I got mysteriously affected by taking a computer security course at university. It’s not that I knew nothing about computer security before – it’s always been kind of a favourite subject of mine. It’s also not that I didn’t care about it at all before either. It’s just that I … couldn’t bother with it. It requires a lot of effort, right? Cumbersome?
I guess that’s what the course taught me. Basic security doesn’t have to be that hard. Most things are actually pretty easy on a day-to-day basis, once you have learned them.
Lest I forget, here are some topics I’m interested in exploring, potentially learning and applying to my machines, in no particular order.
Firewall configuration for a server. A simple “default deny” firewall shouldn’t be that hard to set up. I want one.
- Firewall configuration for a laptop. 99.5% of the time, my laptop is behind a NAT box and not directly accessible from the internet. This puts slightly different requirements on the firewall rules, I suspect. I want to know what those requirements are.
Other security concerns on an untrusted local network. There are plenty of exploits available to someone who is physically connected to the same network as you. I want to find out what those are and how to become immune to them.
Status: Step one, dns, tackled!
Day-to-day use of OpenPGP. I’m starting to get comfortable with the OpenPGP protocol, but I feel like there are many areas where I could use it a lot more than I do.
Status: This has turned out to be a thing where I learn just a little bit every week from using it. Making a huge dive into it is probably unreasonable.
- gpg agent forwarding. At the moment, I install my private keys on remote machines. I learned today that this is not necessary – gpg on the remote machines can be configured to communicate with the gpg agent on my local machine, thus keeping my keys closer to my body.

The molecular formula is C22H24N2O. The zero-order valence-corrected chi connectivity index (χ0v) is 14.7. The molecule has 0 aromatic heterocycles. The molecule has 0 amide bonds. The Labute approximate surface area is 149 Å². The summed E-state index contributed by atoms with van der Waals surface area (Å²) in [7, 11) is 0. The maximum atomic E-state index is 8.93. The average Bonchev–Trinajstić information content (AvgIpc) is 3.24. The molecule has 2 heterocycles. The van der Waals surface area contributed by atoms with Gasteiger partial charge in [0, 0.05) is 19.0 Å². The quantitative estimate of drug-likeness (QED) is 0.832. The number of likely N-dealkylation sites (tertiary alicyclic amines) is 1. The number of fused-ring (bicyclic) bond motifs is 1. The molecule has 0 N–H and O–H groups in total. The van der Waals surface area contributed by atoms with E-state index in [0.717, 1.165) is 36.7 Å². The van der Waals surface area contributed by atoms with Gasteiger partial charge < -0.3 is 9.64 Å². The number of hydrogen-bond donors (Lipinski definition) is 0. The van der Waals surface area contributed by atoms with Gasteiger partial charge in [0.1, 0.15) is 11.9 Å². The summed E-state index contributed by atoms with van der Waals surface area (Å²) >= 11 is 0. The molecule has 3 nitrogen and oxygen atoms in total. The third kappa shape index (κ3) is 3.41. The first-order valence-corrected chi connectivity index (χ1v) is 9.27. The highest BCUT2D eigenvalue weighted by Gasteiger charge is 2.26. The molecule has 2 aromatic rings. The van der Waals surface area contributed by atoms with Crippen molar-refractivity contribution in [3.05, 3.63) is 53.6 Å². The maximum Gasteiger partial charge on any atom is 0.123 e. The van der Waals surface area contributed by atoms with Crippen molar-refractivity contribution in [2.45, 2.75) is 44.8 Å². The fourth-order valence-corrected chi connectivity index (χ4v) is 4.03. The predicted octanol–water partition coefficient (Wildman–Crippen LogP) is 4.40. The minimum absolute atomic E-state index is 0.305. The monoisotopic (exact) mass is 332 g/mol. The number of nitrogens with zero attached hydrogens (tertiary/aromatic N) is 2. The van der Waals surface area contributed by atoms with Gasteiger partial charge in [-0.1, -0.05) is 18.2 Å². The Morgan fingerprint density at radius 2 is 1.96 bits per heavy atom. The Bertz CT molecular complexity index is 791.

- OpenPGP smart cards. Yet another way to keep my keys close to my body is by literally carrying them on my body at all times, never letting them touch a computer. This would be both convenient and secure, but I’m not there yet.
SELinux. Stop disabling SELinux!
Status: SELinux integration was the deciding factor when I installed CentOS on my desktop computer. Unfortunately, I have still not had any reason to learn SELinux, because on CentOS, it just … works without any human intervention at all.
Log watching. I want to get emails for any log messages on my system that I haven’t explicitly told the computer are part of the set of “normal” log messages.
Status: I have the basic built-in log watching with daily summaries enabled on my FreeBSD gateway, but I have not done anything more extreme. I have also installed Ganglia on a couple of machines at home to monitor continuously varying values, but this is not hooked up to any alerting function.
Passwordless setups. Passwords, when used as the only form of authentication, have to be communicated to anyone who wants to confirm your identity. That sucks.
Status: I’m not planning on going straight from a 6 character password to no password authentication at all (which is effectively the same as a password of infinite length) but I do approach that territory slowly, by increasing the length of my passwords little by little, and using them less and less in favour of alternate means of authentication. I am a religious user of ssh keys, I have configured my vpn (see below) to use certificate based tls authentication, and when I encrypt stuff I do it with public key cryptography rather than shared secrets. Passwordless sudo is also part of the picture.
vpn. I have previously never felt any good reason to learn about vpn software, but at some point, I felt like setting a vpn server up on the home gateway.
Status: It is so good. Not only can I connect to it on any untrusted network and instantly feel very safe, it also enables a large degree of convenience: I have very little confidentiality measures installed for traffic from the local network, but with the vpn I am connected to the local network regardless of where I am!
- : Added two more things to the list.
-: Elaborated a bit on vpn, SELinux, log watching,